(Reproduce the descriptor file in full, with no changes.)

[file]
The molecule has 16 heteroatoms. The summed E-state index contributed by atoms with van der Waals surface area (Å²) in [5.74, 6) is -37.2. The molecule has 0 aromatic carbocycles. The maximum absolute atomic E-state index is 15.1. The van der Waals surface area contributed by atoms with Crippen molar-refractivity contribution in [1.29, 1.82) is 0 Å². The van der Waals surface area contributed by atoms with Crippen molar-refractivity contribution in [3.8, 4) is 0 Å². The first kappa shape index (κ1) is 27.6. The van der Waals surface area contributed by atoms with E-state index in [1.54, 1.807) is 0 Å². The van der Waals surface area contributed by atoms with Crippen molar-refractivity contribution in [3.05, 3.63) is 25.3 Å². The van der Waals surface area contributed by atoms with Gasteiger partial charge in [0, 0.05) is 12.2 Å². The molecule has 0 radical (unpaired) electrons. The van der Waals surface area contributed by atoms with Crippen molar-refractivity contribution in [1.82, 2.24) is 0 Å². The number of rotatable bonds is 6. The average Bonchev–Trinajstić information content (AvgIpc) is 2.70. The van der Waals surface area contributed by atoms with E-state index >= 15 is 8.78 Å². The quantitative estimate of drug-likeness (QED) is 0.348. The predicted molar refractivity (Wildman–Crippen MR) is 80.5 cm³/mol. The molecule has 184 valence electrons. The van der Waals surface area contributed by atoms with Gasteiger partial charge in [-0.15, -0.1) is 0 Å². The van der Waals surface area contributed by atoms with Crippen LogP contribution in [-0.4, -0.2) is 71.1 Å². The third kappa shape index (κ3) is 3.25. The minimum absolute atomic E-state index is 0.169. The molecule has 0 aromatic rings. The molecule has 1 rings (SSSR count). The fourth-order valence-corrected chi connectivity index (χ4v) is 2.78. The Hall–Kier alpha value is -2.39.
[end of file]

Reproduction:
The molecule has 16 heteroatoms. The summed E-state index contributed by atoms with van der Waals surface area (Å²) in [5.74, 6) is -37.2. The molecule has 0 aromatic carbocycles. The maximum absolute atomic E-state index is 15.1. The van der Waals surface area contributed by atoms with Crippen molar-refractivity contribution in [1.29, 1.82) is 0 Å². The van der Waals surface area contributed by atoms with Crippen molar-refractivity contribution in [3.8, 4) is 0 Å². The first kappa shape index (κ1) is 27.6. The van der Waals surface area contributed by atoms with E-state index in [1.54, 1.807) is 0 Å². The van der Waals surface area contributed by atoms with Crippen molar-refractivity contribution in [3.05, 3.63) is 25.3 Å². The van der Waals surface area contributed by atoms with Gasteiger partial charge in [0, 0.05) is 12.2 Å². The molecule has 0 radical (unpaired) electrons. The van der Waals surface area contributed by atoms with Crippen molar-refractivity contribution in [1.82, 2.24) is 0 Å². The number of rotatable bonds is 6. The average Bonchev–Trinajstić information content (AvgIpc) is 2.70. The van der Waals surface area contributed by atoms with E-state index >= 15 is 8.78 Å². The quantitative estimate of drug-likeness (QED) is 0.348. The predicted molar refractivity (Wildman–Crippen MR) is 80.5 cm³/mol. The molecule has 184 valence electrons. The van der Waals surface area contributed by atoms with Gasteiger partial charge in [-0.15, -0.1) is 0 Å². The van der Waals surface area contributed by atoms with Crippen LogP contribution in [-0.4, -0.2) is 71.1 Å². The third kappa shape index (κ3) is 3.25. The minimum absolute atomic E-state index is 0.169. The molecule has 0 aromatic rings. The molecule has 1 rings (SSSR count). The fourth-order valence-corrected chi connectivity index (χ4v) is 2.78. The Hall–Kier alpha value is -2.39.